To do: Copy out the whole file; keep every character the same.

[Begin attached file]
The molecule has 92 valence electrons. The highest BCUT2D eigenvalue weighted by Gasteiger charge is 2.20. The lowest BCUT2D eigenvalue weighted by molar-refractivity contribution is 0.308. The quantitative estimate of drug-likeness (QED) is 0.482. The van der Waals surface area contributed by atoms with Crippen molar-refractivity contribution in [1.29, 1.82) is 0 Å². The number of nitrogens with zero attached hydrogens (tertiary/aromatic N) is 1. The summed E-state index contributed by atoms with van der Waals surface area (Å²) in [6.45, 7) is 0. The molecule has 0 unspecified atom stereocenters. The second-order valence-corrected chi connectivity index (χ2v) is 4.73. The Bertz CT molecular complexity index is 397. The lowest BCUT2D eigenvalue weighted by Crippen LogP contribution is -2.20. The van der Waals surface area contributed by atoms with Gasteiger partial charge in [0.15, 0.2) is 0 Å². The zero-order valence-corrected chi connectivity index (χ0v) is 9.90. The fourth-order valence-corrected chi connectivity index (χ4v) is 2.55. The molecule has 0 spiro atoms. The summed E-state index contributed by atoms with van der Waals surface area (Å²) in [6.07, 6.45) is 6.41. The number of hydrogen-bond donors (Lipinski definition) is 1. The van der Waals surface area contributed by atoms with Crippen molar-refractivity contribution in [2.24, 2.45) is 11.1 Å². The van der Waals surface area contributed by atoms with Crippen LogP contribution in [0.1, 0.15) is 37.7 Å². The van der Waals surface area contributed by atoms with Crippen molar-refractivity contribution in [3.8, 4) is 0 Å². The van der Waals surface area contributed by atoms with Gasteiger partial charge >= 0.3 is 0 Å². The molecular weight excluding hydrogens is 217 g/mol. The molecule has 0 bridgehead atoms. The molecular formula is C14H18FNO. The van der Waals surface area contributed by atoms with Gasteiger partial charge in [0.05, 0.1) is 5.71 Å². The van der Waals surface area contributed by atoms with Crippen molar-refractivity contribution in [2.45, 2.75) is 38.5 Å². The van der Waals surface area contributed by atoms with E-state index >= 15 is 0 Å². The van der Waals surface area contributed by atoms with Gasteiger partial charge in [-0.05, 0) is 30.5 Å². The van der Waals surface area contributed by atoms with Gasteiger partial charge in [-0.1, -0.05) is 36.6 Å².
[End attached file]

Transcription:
The molecule has 92 valence electrons. The highest BCUT2D eigenvalue weighted by Gasteiger charge is 2.20. The lowest BCUT2D eigenvalue weighted by molar-refractivity contribution is 0.308. The quantitative estimate of drug-likeness (QED) is 0.482. The van der Waals surface area contributed by atoms with Crippen molar-refractivity contribution in [1.29, 1.82) is 0 Å². The number of nitrogens with zero attached hydrogens (tertiary/aromatic N) is 1. The summed E-state index contributed by atoms with van der Waals surface area (Å²) in [6.45, 7) is 0. The molecule has 0 unspecified atom stereocenters. The second-order valence-corrected chi connectivity index (χ2v) is 4.73. The Bertz CT molecular complexity index is 397. The lowest BCUT2D eigenvalue weighted by Crippen LogP contribution is -2.20. The van der Waals surface area contributed by atoms with Gasteiger partial charge in [0.15, 0.2) is 0 Å². The zero-order valence-corrected chi connectivity index (χ0v) is 9.90. The fourth-order valence-corrected chi connectivity index (χ4v) is 2.55. The molecule has 0 spiro atoms. The summed E-state index contributed by atoms with van der Waals surface area (Å²) in [6.07, 6.45) is 6.41. The number of hydrogen-bond donors (Lipinski definition) is 1. The van der Waals surface area contributed by atoms with Crippen molar-refractivity contribution in [2.24, 2.45) is 11.1 Å². The van der Waals surface area contributed by atoms with Crippen LogP contribution in [0.1, 0.15) is 37.7 Å². The van der Waals surface area contributed by atoms with Crippen molar-refractivity contribution in [3.8, 4) is 0 Å². The van der Waals surface area contributed by atoms with Gasteiger partial charge >= 0.3 is 0 Å². The molecular weight excluding hydrogens is 217 g/mol. The molecule has 0 bridgehead atoms. The molecular formula is C14H18FNO. The van der Waals surface area contributed by atoms with Gasteiger partial charge in [0.05, 0.1) is 5.71 Å². The van der Waals surface area contributed by atoms with Crippen molar-refractivity contribution in [2.45, 2.75) is 38.5 Å². The van der Waals surface area contributed by atoms with E-state index >= 15 is 0 Å². The van der Waals surface area contributed by atoms with Gasteiger partial charge in [-0.05, 0) is 30.5 Å². The van der Waals surface area contributed by atoms with Gasteiger partial charge in [-0.1, -0.05) is 36.6 Å².